for percentile_sample in percentile_samples

    return percentile_samples
# define test set (optionally on GPU)
denser = 2 # make test set 2 times denser then the training set
test_x = torch.linspace(0, 1, denser * NSamp).float()#.cuda()

with torch.no_grad():
    output = model(test_x)

# Get E[exp(f)] via f_i ~ GP, 1/n \sum_{i=1}^{n} exp(f_i).
# Similarly get the 5th and 95th percentiles
samples = output(torch.Size([1000])).exp()
lower, mean, upper = percentiles_from_samples(samples)

# Draw some simulated y values
scale_sim = model(train_x)().exp()
y_sim = pyro.distributions.Exponential(scale_sim.reciprocal())()
# visualize the result
fig, (func, samp) = plt.subplots(1, 2, figsize=(12, 3))
line, = func.plot(test_x, mean.detach().cpu().numpy(), label='GP prediction')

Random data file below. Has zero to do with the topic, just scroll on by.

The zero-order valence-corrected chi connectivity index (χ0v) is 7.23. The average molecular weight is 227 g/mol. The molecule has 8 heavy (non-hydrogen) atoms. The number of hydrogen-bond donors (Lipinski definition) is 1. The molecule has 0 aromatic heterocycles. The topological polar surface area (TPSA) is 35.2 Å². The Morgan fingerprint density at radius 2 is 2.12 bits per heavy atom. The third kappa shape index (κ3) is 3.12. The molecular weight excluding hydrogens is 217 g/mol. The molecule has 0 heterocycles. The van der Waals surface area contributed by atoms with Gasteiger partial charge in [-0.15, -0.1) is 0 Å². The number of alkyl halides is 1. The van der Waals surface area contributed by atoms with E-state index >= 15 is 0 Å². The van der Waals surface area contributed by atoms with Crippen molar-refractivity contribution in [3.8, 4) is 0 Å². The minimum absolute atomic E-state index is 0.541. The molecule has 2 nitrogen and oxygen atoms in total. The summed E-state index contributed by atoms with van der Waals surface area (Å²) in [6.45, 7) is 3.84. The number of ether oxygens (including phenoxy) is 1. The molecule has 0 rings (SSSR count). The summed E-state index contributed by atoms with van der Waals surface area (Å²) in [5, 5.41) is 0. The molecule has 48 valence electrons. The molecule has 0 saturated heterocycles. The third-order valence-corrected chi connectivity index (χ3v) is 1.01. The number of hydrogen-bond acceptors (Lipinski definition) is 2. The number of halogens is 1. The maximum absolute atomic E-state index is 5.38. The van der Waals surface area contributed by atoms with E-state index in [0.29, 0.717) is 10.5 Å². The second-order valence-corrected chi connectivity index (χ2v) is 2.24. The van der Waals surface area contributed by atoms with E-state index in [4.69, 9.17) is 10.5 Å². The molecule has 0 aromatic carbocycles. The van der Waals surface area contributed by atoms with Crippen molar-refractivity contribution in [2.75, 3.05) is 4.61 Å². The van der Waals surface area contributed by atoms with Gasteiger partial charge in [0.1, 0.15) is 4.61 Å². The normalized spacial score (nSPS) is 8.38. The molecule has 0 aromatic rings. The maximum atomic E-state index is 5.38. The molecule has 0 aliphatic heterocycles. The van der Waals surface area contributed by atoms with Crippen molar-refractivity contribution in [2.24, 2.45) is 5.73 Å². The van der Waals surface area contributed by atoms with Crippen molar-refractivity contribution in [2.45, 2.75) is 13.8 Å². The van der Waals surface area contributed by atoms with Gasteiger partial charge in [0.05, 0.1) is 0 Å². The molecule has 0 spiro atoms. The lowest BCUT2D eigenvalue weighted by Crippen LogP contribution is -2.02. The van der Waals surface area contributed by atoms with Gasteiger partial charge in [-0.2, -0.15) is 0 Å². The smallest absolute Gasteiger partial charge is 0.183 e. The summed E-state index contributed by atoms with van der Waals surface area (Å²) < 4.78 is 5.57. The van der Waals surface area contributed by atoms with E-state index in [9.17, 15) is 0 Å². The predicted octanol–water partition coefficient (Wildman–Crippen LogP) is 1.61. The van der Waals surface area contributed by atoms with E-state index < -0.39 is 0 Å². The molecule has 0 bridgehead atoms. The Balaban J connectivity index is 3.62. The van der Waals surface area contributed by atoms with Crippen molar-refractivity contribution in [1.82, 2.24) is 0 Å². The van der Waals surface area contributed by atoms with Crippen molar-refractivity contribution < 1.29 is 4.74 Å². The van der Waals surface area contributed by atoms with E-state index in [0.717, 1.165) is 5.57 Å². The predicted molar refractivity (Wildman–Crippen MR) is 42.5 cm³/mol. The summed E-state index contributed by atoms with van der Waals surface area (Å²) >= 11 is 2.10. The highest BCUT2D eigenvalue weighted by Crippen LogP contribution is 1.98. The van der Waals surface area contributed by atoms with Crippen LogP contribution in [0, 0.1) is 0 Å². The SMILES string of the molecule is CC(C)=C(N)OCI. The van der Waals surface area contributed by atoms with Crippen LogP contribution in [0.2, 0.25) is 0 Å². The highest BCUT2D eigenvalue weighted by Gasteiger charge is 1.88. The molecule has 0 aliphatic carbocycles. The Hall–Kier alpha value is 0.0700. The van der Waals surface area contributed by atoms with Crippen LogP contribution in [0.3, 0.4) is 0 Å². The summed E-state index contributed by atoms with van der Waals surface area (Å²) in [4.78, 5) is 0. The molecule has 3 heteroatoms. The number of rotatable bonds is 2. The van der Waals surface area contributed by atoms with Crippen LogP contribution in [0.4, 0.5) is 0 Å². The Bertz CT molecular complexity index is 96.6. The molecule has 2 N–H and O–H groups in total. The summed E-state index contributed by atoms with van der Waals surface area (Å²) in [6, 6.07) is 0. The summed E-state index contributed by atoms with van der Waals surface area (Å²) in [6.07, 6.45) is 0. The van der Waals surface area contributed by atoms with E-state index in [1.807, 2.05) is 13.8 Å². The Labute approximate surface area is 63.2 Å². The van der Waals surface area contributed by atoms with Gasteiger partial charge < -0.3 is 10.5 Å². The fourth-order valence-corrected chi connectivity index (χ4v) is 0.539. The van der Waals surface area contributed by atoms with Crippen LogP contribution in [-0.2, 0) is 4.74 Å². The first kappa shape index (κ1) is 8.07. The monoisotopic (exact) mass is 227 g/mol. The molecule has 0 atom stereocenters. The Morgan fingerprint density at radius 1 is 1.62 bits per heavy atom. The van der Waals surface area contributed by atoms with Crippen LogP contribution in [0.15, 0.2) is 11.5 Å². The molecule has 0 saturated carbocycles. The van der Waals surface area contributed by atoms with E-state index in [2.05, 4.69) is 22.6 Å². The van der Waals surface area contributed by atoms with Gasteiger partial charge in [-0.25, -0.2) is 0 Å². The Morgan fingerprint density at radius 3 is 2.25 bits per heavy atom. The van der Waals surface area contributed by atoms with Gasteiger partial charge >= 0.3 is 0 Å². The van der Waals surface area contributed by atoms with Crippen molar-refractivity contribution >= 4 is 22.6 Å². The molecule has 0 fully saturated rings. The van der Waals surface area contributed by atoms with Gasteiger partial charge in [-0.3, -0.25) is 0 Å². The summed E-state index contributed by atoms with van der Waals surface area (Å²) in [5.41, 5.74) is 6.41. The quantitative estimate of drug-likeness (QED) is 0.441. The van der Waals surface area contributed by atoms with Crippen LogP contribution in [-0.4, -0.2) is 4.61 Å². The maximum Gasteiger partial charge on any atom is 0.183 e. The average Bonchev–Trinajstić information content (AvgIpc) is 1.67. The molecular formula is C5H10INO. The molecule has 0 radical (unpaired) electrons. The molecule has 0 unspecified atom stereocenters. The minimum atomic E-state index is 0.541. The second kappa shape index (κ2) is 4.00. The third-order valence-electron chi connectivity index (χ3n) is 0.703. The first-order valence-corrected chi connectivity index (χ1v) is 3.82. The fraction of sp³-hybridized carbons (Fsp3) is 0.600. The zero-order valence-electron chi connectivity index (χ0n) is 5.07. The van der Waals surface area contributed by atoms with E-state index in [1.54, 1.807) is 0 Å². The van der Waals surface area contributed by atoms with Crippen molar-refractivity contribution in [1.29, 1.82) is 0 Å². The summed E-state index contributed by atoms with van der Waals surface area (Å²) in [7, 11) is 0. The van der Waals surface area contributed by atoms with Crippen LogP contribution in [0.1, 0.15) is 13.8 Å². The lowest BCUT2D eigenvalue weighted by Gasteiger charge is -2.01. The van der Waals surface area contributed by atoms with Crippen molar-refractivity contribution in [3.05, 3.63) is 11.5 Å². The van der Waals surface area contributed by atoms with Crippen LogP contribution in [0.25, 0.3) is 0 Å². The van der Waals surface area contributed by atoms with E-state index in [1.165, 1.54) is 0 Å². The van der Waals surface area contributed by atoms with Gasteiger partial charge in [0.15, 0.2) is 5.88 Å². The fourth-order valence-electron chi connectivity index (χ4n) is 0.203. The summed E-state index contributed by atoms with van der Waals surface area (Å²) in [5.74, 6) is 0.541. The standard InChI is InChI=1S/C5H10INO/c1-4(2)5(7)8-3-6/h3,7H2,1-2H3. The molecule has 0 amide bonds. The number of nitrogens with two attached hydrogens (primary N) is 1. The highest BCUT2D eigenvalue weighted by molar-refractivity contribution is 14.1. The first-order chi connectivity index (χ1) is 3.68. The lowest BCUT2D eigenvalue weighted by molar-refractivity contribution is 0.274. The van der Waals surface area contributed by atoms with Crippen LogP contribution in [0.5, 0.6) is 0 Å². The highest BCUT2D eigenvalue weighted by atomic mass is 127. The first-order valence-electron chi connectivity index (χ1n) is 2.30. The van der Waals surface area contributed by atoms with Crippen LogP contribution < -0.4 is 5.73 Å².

test_x, lower.detach().cpu().numpy(),
    upper.detach().cpu().numpy(), color=line.get_color(), alpha=0.5

func.plot(test_x, scale(test_x), label='True latent function')

# sample from p(y|D,x) = \int p(y|f) p(f|D,x) df (doubly stochastic)
samp.scatter(train_x, train_y, alpha = 0.5, label='True train data')
samp.scatter(train_x, y_sim.cpu().detach().numpy(), alpha=0.5, label='Sample from the model')
<matplotlib.legend.Legend at 0x11e454fd0>

Next steps

This example probably could’ve also been done (slightly easier) using the high-level Pyro integration, or using GPyTorch’s native SVGP implementation. The low-level interface really comes in handy when a gpytorch Likelihood is difficult to define. For an example of this, see the next example which uses the low-level interface to infer the intensity function of a Cox process.